Cultures of the New World

In the 1600’s a “new world” of sorts was being formed in North America. In this world, multiple groups of people were coming together resulting in cultures of people quite different from those that existed prior to the colonization of America. Whether for better for worse, one thing is clear: these cultures were an almost inevitable result of bringing together different peoples in a limited amount of space. The Native Americans and the Europeans were able to form a new world in America by interacting to form new cultures which struggled for dominance and attempted to hold together and strengthen these new groups of people by intensively classifying and categorizing their members.

Native American Culture

During the 1600’s in America, Native Americans and Europeans were interacting frequently, and this interaction resulted in the emergence of new cultures and helped to form a new culture different from those before them. These new cultures, however, were not usually for the better, as is the case with the Native American tribes of the Great Lakes area. When the French traders disrupted the balance of power in the region by supplying the Iroquois’ with weapons, they unintentionally led to wars that shattered many local tribes. To continue their existence, the refugees of these broken tribes had no choice but to bring their fragmented groups together into new tribes built of an aggregate of old traditions. To strengthen their intertribal bonds, these new tribes practiced intermarriage, adoption, and the traditional calumet ceremony, thus forging new and substantially different societies in the “new world”.

French Culture

It wasn’t only the Native American culture that was affected, for the French experienced their fair share of changes as well. This is most evident in the fact that the Natives altered the local strains of Catholicism. The fact that a religion could be changed by those it was trying to convert illustrates the idea that in the cultural melee of young America, no culture had complete dominance, which was a significant result of the mixing of various cultures. This example shows that while multiple cultures came together in America, they did so unwillingly, and even as they mixed traditions, they struggled for dominance.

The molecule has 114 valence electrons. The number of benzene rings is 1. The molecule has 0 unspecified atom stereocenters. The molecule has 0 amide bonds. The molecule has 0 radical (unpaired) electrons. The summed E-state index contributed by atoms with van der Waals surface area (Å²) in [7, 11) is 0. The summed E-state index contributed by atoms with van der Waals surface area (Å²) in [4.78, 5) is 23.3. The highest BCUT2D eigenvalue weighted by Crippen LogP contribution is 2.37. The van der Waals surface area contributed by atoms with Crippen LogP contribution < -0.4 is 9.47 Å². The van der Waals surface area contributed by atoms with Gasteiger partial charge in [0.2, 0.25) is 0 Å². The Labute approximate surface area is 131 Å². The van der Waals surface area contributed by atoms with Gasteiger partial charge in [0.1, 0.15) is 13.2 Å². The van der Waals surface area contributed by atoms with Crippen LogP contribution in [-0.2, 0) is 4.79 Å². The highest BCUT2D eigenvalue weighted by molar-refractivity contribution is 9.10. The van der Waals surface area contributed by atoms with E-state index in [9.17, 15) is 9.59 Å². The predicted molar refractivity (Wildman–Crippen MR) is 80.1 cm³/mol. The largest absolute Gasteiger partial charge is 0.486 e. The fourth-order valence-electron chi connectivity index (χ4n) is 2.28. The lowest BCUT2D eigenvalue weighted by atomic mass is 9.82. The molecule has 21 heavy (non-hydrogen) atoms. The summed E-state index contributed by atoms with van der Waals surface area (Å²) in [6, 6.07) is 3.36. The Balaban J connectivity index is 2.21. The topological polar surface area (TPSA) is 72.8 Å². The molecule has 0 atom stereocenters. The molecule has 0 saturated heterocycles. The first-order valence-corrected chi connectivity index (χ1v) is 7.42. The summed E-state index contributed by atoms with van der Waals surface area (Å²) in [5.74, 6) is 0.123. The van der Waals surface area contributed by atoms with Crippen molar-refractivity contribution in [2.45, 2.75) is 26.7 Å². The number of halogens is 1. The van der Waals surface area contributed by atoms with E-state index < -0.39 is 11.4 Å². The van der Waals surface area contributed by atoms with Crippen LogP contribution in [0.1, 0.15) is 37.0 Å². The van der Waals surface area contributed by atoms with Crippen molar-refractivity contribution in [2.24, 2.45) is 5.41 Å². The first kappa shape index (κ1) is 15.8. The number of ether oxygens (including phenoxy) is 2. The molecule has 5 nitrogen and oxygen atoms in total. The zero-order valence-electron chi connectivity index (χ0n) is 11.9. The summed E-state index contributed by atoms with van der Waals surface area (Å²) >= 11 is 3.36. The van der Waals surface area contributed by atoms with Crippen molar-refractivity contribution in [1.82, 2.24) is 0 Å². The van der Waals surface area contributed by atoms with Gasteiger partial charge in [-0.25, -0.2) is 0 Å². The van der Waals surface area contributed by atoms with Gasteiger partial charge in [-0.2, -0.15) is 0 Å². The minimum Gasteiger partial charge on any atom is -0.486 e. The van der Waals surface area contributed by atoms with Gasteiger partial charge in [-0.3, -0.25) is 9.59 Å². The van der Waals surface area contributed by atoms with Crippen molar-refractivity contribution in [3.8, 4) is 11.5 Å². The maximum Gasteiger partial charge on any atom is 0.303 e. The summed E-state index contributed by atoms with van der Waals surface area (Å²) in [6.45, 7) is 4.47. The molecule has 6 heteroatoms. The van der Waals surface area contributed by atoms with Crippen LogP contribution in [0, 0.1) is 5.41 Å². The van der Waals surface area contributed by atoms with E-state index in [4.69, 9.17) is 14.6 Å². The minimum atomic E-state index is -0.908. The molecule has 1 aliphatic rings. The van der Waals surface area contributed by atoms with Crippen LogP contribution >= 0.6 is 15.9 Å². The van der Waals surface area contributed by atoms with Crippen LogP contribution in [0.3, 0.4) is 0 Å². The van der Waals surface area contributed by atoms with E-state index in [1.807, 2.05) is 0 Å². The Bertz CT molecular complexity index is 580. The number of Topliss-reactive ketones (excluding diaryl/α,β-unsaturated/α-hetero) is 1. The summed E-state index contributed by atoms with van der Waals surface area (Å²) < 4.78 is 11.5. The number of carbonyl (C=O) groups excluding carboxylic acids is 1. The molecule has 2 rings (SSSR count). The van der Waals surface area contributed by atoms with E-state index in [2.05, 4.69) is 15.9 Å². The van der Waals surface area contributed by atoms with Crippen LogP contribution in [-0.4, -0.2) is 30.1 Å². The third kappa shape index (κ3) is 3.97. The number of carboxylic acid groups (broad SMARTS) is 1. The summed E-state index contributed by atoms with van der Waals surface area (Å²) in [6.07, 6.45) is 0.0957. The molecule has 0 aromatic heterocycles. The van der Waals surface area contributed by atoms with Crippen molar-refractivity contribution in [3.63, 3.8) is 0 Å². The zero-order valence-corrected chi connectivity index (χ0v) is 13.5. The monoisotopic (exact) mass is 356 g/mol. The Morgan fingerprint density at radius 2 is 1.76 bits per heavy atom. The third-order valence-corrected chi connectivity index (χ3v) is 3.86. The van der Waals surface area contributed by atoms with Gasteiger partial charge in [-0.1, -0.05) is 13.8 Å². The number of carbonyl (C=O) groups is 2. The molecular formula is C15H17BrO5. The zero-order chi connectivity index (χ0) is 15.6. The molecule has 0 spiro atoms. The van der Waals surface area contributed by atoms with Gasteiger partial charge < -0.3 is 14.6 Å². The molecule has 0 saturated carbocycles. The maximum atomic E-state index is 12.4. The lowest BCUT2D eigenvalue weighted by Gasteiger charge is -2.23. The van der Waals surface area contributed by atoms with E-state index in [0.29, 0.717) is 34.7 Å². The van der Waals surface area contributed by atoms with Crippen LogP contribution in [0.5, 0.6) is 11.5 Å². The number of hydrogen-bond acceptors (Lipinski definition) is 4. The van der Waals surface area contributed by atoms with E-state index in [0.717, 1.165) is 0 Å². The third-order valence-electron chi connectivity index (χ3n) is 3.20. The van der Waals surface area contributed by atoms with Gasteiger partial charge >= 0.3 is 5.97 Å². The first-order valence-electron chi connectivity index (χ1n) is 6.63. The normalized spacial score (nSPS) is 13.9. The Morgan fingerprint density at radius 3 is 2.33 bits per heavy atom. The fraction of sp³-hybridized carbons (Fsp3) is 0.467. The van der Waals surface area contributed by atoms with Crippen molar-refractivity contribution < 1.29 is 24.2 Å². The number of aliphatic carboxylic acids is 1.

Individuals and Society

The balance between the Europeans and the Natives in the new world was frequently upset, so in order to attempt to maintain order and a clear view of things, people had to be classified one way or another. Men would do certain things, while women would do others. Native Americans would be savages, while Europeans would be pious and civil. What the new and fragile societies hated were those who defied conventional classification, such as T. Hall (a hermaphrodite) or Andrew Montour (a French-Indian man). Montour wanted to be accepted by both the Indians and the Europeans as both an Indian and a European, yet the Indians and Europeans wanted him to be an Indian or a European, and this indecision led to Montour’s death.

The local societies tried to fit Montour into predetermined categories, leaving him an outcast of both, revealing a flaw of this system of order. This drive to classify people into specific racial and gender roles shows how weak the fledgling societies truly were, as they needed to maintain rigid standards to hold themselves together. These people were trying to create a new world, but they felt that they could only do so by classifying everything, making it easier for them to judge aspects of their societies uniformly.


In the 1600s in America, European and Native American cultures came together and were permanently changed. Though many of these changes proved to be far from beneficial, new traditions and cultures were formed from shards of the old, and these cultures strove for dominance of the developing cultural landscape, without significant success. To hold these weakened cultures together, people felt a strong urge to classify people into predetermined categories, clearly stating their status and their roles in society.

Europeans and Native Americans were – for better or worse – able to create a new world in America by combining various pieces of various cultures into wholly new societies, and these societies were able to survive by binding themselves to specific expectations. These societies had difficulty coming out on top, and this battle for dominance led to further cultural mixing, making the “new world” very different from Europe or America prior to European colonization.


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